Healing Appalachia is a practical guide for environmentally conscious residents of Appalachia and beyond. It is also the first book to apply “appropriate technology,” or the most basic technology that can effectively achieve the desired result, to this specific region. Authors Al Fritsch and Paul Gallimore have performed over 200 environmental resource assessments in thirty-three states. They bring this knowledge to bear as they examine thirty low-cost, people-friendly, and environmentally benign appropriate technologies that can be put to work today in Appalachia. They discuss such issues as renewable energy and energy conservation, food preservation and gardening, forest management, land use, transportation, water conservation, proper waste disposal, and wildlife protection. They pay close attention to the practicality of each technique according to affordability, ease of use, and ecological soundness. Their subjects range from solar home heating to greenhouses, from aquaculture to compost toilets, from organic gardening to wildlife restoration and enhancement, and from solar cars to microhydropower facilities. Their discussions of each topic benefit from the knowledge gained from thirty years of practical experience at environmental demonstration centers and public interest and educational organizations. Each section of the book includes details on construction and maintenance, as well as resources for locating further information, making this an essential volume for everyone who cares about the future of Appalachia.
Creating Unique Drinks and Boozy Concoctions from Nature's Ingredients
Author: Pascal Baudar
Publisher: Chelsea Green Publishing
Primitive beers, country wines, herbal meads, natural sodas, and more The art of brewing doesn't stop at the usual ingredients: barley, hops, yeast, and water. In fact, the origins of brewing involve a whole galaxy of wild and cultivated plants, fruits, berries, and other natural materials, which were once used to make a whole spectrum of creative, fermented drinks. Now fermentation fans and home brewers can rediscover these "primitive" drinks and their unique flavors in The Wildcrafting Brewer. Wild-plant expert and forager Pascal Baudar's first book, The New Wildcrafted Cuisine, opened up a whole new world of possibilities for readers wishing to explore and capture the flavors of their local terroir. The Wildcrafting Brewer does the same for fermented drinks. Baudar reveals both the underlying philosophy and the practical techniques for making your own delicious concoctions, from simple wild sodas, to non-grape-based "country wines," to primitive herbal beers, meads, and traditional ethnic ferments like tiswin and kvass. The book opens with a retrospective of plant-based brewing and ancient beers. The author then goes on to describe both hot and cold brewing methods and provides lots of interesting recipes; mugwort beer, horehound beer, and manzanita cider are just a few of the many drinks represented. Baudar is quick to point out that these recipes serve mainly as a touchstone for readers, who can then use the information and techniques he provides to create their own brews, using their own local ingredients. The Wildcrafting Brewer will attract herbalists, foragers, natural-foodies, and chefs alike with the author's playful and relaxed philosophy. Readers will find themselves surprised by how easy making your own natural drinks can be, and will be inspired, again, by the abundance of nature all around them.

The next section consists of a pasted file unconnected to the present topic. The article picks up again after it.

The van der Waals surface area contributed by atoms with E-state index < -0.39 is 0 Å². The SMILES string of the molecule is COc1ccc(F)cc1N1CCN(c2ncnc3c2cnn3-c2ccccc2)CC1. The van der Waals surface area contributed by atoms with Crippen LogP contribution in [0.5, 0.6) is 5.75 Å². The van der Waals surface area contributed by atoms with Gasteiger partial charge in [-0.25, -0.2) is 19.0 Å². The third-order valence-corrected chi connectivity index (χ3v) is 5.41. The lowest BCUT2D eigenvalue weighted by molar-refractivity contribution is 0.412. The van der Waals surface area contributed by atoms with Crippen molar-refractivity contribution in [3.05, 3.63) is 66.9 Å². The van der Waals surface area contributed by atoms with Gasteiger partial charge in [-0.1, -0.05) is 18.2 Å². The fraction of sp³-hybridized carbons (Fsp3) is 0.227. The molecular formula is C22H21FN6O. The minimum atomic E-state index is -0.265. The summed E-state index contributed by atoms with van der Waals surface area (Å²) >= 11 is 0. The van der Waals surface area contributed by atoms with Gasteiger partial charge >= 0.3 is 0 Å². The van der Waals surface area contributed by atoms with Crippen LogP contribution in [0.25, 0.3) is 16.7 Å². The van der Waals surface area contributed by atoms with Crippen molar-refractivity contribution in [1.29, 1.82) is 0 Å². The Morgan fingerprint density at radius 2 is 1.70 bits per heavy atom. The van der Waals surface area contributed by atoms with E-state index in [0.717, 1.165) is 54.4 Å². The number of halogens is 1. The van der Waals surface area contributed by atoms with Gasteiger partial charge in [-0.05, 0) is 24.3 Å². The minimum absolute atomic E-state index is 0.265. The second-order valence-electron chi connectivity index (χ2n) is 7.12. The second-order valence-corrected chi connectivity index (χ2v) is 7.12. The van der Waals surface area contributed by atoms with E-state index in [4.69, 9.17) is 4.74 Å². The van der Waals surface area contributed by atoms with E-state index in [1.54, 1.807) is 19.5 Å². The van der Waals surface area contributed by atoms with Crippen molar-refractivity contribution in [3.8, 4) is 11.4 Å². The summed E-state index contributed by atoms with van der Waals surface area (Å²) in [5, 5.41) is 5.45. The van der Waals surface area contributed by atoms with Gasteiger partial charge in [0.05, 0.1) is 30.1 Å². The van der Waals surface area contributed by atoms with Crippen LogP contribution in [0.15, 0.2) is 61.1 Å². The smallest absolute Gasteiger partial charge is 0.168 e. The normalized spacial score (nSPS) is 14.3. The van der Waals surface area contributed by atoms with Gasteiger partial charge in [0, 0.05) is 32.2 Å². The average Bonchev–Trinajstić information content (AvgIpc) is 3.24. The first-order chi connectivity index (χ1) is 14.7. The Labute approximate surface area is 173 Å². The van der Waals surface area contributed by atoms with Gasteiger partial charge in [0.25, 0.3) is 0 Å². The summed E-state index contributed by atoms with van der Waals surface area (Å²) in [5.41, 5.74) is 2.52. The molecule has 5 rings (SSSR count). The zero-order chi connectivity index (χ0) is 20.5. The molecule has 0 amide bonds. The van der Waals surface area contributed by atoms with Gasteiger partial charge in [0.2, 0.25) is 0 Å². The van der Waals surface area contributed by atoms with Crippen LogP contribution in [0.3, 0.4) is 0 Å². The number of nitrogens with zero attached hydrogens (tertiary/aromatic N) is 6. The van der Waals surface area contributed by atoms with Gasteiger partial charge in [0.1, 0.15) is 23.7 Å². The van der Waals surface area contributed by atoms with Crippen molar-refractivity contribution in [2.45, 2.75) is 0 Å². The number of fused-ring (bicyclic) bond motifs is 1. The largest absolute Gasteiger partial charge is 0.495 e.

Roger Tory Peterson had already made his mark with his innovative field guide when he conducted DDT research during World War II. His friend and fellow naturalist Rachel Carson built on these efforts and eventually wrote Silent Spring, a landmark text that, along with Peterson’s field guide, jump-started the modern environmental movement. By combining the tireless observation of a scientist with the imaginative skills of an artist and writer, Peterson created a field guide that Robert Bateman, in his foreword to the fifth edition, says was the doorway for millions of people into the wonderland of natural history. The Peterson Identification System has been used in the more than fifty books that make up the Peterson Field Guide series. Peterson’s magnum opus, now in its fifth edition, created the trail for countless field guides to follow. They are still following year by year, but his is the standard by which all other field guides are judged. On the morning of July 28, 1996, Roger Peterson was painting his final bird plate. He died peacefully in his sleep later that day. It is fitting that his final work—a culmination of more than sixty years of observing, painting, and writing—should be this one, a revision of the guide that started his legacy.